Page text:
Kevin Kelloway, holds a PhD in Organizational Psychology and is the Tier 1 Canada Research Chair in Occupational Psychology and Professor of Psychology at Saint Mary’s University. His research focuses on occupational health psychology and the role of leaders in influencing employee health and safety. He is a Fellow of the Association of Psychological Science, the Canadian Psychological Association, the International Association of Applied Psychology and the Society for Industrial/Organizational Psychology and a recipient of the Distinguished Contribution to I/O Psychology (Canadian SIOP) and the Distinguished Psychologist in Management (Society of Psychologists in Management) awards. He is a past-president of the Canadian Psychological Association and currently serves as the Editor of the Canadian Journal of Behavioral Science and Associate Editor of both the Journal of Occupational Health Psychology and the Journal of Organizational Effectiveness: People and Performance.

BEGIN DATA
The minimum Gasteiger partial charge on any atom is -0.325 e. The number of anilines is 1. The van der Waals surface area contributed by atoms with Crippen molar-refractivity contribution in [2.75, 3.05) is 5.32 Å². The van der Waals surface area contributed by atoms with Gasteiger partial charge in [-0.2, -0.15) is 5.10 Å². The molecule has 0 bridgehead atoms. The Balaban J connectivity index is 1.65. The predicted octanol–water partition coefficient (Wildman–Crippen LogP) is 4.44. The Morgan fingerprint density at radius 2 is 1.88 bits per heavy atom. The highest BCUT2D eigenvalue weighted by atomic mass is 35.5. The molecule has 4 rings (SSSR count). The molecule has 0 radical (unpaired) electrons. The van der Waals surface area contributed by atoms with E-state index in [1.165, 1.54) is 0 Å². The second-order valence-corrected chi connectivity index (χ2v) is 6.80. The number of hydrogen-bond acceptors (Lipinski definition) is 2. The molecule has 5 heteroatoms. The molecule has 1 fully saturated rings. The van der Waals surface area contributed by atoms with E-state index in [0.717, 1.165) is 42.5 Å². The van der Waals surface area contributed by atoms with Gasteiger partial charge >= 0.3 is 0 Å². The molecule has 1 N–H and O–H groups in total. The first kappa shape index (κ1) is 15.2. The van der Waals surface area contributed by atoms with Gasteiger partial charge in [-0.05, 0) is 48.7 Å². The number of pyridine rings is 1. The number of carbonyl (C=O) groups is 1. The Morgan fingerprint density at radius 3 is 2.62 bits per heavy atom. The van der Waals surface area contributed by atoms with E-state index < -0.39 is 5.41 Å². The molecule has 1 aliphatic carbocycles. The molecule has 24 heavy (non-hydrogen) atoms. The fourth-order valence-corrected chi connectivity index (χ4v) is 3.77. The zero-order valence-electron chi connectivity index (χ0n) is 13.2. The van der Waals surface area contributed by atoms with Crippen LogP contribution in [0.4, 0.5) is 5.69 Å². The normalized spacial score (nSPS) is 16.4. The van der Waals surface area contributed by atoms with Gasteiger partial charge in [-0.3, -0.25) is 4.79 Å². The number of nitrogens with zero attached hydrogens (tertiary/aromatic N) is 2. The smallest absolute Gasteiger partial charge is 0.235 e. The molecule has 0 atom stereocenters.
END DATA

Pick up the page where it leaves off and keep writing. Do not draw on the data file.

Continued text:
Keynote Presentation: Leading to Occupational Health and Safety
A growing body of research identifies organizational leadership as a salient contributor to employee health and safety and has resulted in a proliferation of leadership constructs thought to affect well-being (e.g., abusive leadership, passive leadership, transformational leadership). I argue that researchers and practitioners have increasingly interpreted these data as referring to “leaders” (i.e., the person) rather than “leadership” (i.e., the behaviors). Thus, we speak of “abusive” or “transformational” leaders rather than focusing on the behaviors in which individuals engage. Drawing on a series of studies I show how leaders’ behavior can vary and the implications of this variation of employee health and safety.